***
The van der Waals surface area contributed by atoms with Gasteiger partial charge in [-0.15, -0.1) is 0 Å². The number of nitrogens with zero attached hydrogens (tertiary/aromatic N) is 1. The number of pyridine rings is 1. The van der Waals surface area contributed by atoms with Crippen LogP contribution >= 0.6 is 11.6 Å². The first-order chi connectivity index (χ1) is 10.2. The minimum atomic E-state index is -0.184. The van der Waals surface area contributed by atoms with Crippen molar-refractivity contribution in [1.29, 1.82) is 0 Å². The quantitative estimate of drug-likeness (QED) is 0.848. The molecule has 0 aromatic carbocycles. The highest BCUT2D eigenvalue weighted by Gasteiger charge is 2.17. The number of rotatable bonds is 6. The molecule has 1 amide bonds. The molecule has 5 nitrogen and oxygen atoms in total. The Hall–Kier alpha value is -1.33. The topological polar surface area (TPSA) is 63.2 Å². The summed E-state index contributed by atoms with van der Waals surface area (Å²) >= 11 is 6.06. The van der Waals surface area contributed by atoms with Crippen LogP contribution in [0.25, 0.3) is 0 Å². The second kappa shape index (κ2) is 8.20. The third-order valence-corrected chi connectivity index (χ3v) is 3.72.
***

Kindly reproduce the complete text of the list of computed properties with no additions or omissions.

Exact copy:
The van der Waals surface area contributed by atoms with Gasteiger partial charge in [-0.15, -0.1) is 0 Å². The number of nitrogens with zero attached hydrogens (tertiary/aromatic N) is 1. The number of pyridine rings is 1. The van der Waals surface area contributed by atoms with Crippen LogP contribution >= 0.6 is 11.6 Å². The first-order chi connectivity index (χ1) is 10.2. The minimum atomic E-state index is -0.184. The van der Waals surface area contributed by atoms with Crippen molar-refractivity contribution in [1.29, 1.82) is 0 Å². The quantitative estimate of drug-likeness (QED) is 0.848. The molecule has 0 aromatic carbocycles. The highest BCUT2D eigenvalue weighted by Gasteiger charge is 2.17. The number of rotatable bonds is 6. The molecule has 1 amide bonds. The molecule has 5 nitrogen and oxygen atoms in total. The Hall–Kier alpha value is -1.33. The topological polar surface area (TPSA) is 63.2 Å². The summed E-state index contributed by atoms with van der Waals surface area (Å²) >= 11 is 6.06. The van der Waals surface area contributed by atoms with Crippen LogP contribution in [0.25, 0.3) is 0 Å². The second kappa shape index (κ2) is 8.20. The third-order valence-corrected chi connectivity index (χ3v) is 3.72.